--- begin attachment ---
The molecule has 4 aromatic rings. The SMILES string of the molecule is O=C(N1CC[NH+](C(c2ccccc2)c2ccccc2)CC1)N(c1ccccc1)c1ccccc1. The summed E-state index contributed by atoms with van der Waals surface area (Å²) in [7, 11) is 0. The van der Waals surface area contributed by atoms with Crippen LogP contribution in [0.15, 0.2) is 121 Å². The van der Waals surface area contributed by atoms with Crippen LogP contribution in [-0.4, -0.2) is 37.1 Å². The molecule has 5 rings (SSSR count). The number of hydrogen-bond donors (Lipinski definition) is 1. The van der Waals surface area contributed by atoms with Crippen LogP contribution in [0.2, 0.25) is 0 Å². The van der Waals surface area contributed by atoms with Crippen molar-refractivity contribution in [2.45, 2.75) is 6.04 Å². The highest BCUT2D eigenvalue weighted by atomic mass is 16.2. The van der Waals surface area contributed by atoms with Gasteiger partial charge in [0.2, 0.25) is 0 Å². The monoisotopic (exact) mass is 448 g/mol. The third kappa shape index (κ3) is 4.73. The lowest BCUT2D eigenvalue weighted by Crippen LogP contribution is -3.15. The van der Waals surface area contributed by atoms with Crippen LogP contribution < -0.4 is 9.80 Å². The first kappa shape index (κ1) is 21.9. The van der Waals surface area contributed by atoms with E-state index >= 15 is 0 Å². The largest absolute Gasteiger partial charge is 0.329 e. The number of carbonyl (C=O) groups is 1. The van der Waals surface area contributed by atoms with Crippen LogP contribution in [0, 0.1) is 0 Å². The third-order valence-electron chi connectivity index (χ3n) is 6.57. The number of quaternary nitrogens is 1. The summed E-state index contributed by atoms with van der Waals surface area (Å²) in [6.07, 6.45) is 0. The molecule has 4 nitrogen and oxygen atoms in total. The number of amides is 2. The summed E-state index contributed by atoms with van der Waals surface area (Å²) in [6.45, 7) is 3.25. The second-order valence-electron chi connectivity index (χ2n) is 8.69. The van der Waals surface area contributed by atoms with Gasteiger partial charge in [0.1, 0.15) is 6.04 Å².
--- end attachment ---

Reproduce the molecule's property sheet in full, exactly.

The molecule has 4 aromatic rings. The SMILES string of the molecule is O=C(N1CC[NH+](C(c2ccccc2)c2ccccc2)CC1)N(c1ccccc1)c1ccccc1. The summed E-state index contributed by atoms with van der Waals surface area (Å²) in [7, 11) is 0. The van der Waals surface area contributed by atoms with Crippen LogP contribution in [0.15, 0.2) is 121 Å². The van der Waals surface area contributed by atoms with Crippen LogP contribution in [-0.4, -0.2) is 37.1 Å². The molecule has 5 rings (SSSR count). The number of hydrogen-bond donors (Lipinski definition) is 1. The van der Waals surface area contributed by atoms with Crippen LogP contribution in [0.2, 0.25) is 0 Å². The van der Waals surface area contributed by atoms with Crippen molar-refractivity contribution in [2.45, 2.75) is 6.04 Å². The highest BCUT2D eigenvalue weighted by atomic mass is 16.2. The van der Waals surface area contributed by atoms with Gasteiger partial charge in [0.2, 0.25) is 0 Å². The monoisotopic (exact) mass is 448 g/mol. The third kappa shape index (κ3) is 4.73. The lowest BCUT2D eigenvalue weighted by Crippen LogP contribution is -3.15. The van der Waals surface area contributed by atoms with Crippen LogP contribution < -0.4 is 9.80 Å². The first kappa shape index (κ1) is 21.9. The van der Waals surface area contributed by atoms with E-state index >= 15 is 0 Å². The largest absolute Gasteiger partial charge is 0.329 e. The number of carbonyl (C=O) groups is 1. The van der Waals surface area contributed by atoms with Crippen LogP contribution in [0, 0.1) is 0 Å². The third-order valence-electron chi connectivity index (χ3n) is 6.57. The number of quaternary nitrogens is 1. The summed E-state index contributed by atoms with van der Waals surface area (Å²) in [6.07, 6.45) is 0. The molecule has 4 nitrogen and oxygen atoms in total. The number of amides is 2. The summed E-state index contributed by atoms with van der Waals surface area (Å²) in [6.45, 7) is 3.25. The second-order valence-electron chi connectivity index (χ2n) is 8.69. The van der Waals surface area contributed by atoms with Gasteiger partial charge in [0.1, 0.15) is 6.04 Å².